University of Phoenix alumni earn slightly more than graduates of traditional public and private universities throughout their careers, concludes the Center for College Affordability and Productivity.
The chart compares Phoenix graduates to alumni of 153 “competitive” (mid-quality) colleges and universities, as rated by Barron’s. The salary data comes from Payscale.com. “As this is just a snapshot, it doesn’t control for demographic factors, test scores, or other information that would give more of a value-added description, nor does it say anything about other for-profit colleges.”
Since the graduation rate is low for Phoenix’s bachelor’s degree candidates, those who do complete a degree may be a select bunch.
Cutting federal loans to for-profit college students will create a “disaster” for lower-income, higher-risk students who need the flexibility the for-profit sector provides. So argues Donald E Graham, chairman of the Washington Post Co., which owns Kaplan University.
Most growth in student capacity over the past decade has come from for-profit, private institutions like Kaplan and the University of Phoenix, Graham writes. The Education Department’s proposed “gainful employment” regulations “would link programs’ access to federal student aid to the loan-repayment rates of graduates and their debt-to-income ratio,” rather than looking at the quality of education.
For-profit colleges cost the taxpayers less than public universities, which are subsidized heavily with public funds, and pay taxes on their profits, Graham points out.
In response to charges of aggressive recruiting, Kaplan now lets new students “take four to five weeks of for-credit courses and walk away with no tuition due and no debt incurred if they don’t like any aspect of the program.”
It’s true that poor students need to borrow more and are more likely to default on their loans. That is true whether they attend traditional or for-profit colleges. If the proposed regulations were to apply to traditional colleges, many that serve predominantly poor students would have to shut.
. . . Private-sector schools educate 12% of all higher-education students, but 25% of African-American students, 24% of Hispanic students and 28% of students whose parents did not complete high school. These students tend to be older, poorer and more likely to have kids and jobs.
At Kaplan, “higher-risk students graduate at almost twice the rate — 32% versus 17% — at which demographically comparable students graduate from all U.S. four-year institutions of higher education,” Graham writes.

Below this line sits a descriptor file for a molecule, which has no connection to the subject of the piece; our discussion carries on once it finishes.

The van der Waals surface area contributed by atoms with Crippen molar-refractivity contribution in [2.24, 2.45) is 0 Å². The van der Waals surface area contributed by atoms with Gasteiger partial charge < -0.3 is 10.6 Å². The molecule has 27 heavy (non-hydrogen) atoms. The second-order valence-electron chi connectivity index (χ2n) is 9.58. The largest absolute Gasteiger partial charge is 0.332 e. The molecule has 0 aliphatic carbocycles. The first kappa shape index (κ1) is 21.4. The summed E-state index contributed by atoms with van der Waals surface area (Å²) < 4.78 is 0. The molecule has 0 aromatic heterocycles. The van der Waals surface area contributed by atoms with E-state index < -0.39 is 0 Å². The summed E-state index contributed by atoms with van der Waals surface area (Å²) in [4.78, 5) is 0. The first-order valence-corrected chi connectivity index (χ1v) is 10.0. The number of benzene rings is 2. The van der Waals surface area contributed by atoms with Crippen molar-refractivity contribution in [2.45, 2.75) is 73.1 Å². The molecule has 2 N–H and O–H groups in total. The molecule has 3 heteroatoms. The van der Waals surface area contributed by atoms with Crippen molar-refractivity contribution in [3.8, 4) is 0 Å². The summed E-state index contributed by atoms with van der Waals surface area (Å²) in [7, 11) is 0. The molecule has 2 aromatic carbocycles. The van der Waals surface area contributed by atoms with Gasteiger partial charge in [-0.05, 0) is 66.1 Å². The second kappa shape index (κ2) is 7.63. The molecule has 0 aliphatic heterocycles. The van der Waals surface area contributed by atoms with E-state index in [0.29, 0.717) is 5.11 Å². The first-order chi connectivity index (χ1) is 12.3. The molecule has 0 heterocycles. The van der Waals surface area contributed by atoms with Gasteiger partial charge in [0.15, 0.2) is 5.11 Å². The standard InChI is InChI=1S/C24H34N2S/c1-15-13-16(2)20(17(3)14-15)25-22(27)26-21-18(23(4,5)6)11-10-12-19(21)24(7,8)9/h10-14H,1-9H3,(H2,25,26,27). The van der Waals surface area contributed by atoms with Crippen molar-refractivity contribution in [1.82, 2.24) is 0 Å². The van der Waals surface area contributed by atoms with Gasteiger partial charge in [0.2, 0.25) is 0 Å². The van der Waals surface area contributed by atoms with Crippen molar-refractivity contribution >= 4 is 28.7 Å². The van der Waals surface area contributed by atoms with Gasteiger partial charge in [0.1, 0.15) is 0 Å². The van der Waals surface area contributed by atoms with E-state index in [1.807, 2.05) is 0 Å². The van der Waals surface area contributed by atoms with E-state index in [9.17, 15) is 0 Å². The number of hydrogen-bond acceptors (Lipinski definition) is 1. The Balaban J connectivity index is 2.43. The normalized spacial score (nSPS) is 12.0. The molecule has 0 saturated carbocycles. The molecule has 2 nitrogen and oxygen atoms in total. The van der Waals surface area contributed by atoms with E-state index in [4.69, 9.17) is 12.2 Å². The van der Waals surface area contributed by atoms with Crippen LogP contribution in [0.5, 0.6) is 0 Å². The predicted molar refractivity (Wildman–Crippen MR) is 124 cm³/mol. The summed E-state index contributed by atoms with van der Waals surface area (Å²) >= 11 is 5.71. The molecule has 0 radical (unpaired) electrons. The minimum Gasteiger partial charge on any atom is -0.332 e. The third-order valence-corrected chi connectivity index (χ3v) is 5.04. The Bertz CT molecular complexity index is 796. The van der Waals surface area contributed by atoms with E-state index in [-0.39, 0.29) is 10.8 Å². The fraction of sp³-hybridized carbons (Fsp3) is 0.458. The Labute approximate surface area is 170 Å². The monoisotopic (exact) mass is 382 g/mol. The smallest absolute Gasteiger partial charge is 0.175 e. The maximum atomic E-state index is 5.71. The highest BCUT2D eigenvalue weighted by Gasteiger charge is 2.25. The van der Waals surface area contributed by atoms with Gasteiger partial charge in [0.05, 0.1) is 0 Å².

For-profit schools have an incentive to innovate, writes Michael Platt, chairman of Ad Venture Interactive, on Career College Central.
If universities were profit-driven, maybe they would stop misleading students with noted professors who then rarely step into a classroom. . . . Maybe they wouldn’t have one placement advisor for every 2,000 – 5,000 students. Maybe they would warn students who pay $80,000 for their education that their starting salary is likely to be well below DOE-proposed GE metrics.
. . . If community colleges were profit-driven, maybe they would grow in capacity instead of settling for 1-2 year waiting lists. Maybe they would attempt to address their barely double-digit graduation rates. Maybe they offer REAL placement assistance for their students. Maybe they would have enough student services staff to serve students.
The threat of regulation has depressed enrollment and stock values in the for-profit sector. Strayer Education’s enrollment fell by 20 percent in a year, sending its stock tumbling.
Apollo Group, which owns the University of Phoenix, sparked a for-profit college rally when it reported quarterly results that were higher than analysts estimated. An index of 13 for- profit colleges gained 5.7 percent.
However, the company also announced a whopping 42 percent decline in new enrollments from the same quarter last year. University of Phoenix now requires new students to take a free three-week orientation course before enrolling.
The for-profit sector could rebound in 2011, some analysts predict. Republican control of Congress may block or soften proposed “gainful employment” regulations.
The Village Voice has retracted a story critical of for-profit colleges, saying the reporter made up sources and quotes.
Kaplan’s for-profit higher education division “faces growing scrutiny,” reports the New York Times, which emphasizes that its rival, the Washington Post, owns Kaplan.
. . . Kaplan’s revenue grew 9 percent during the last quarter to $743.3 million — with higher education revenues more than four times greater than those from test-prep — helping its parent company more than triple its profits.
But over the last few months, Kaplan and other for-profit education companies have come under intense scrutiny from Congress, amid growing concerns that the industry leaves too many students mired in debt, and with credentials that provide little help in finding jobs.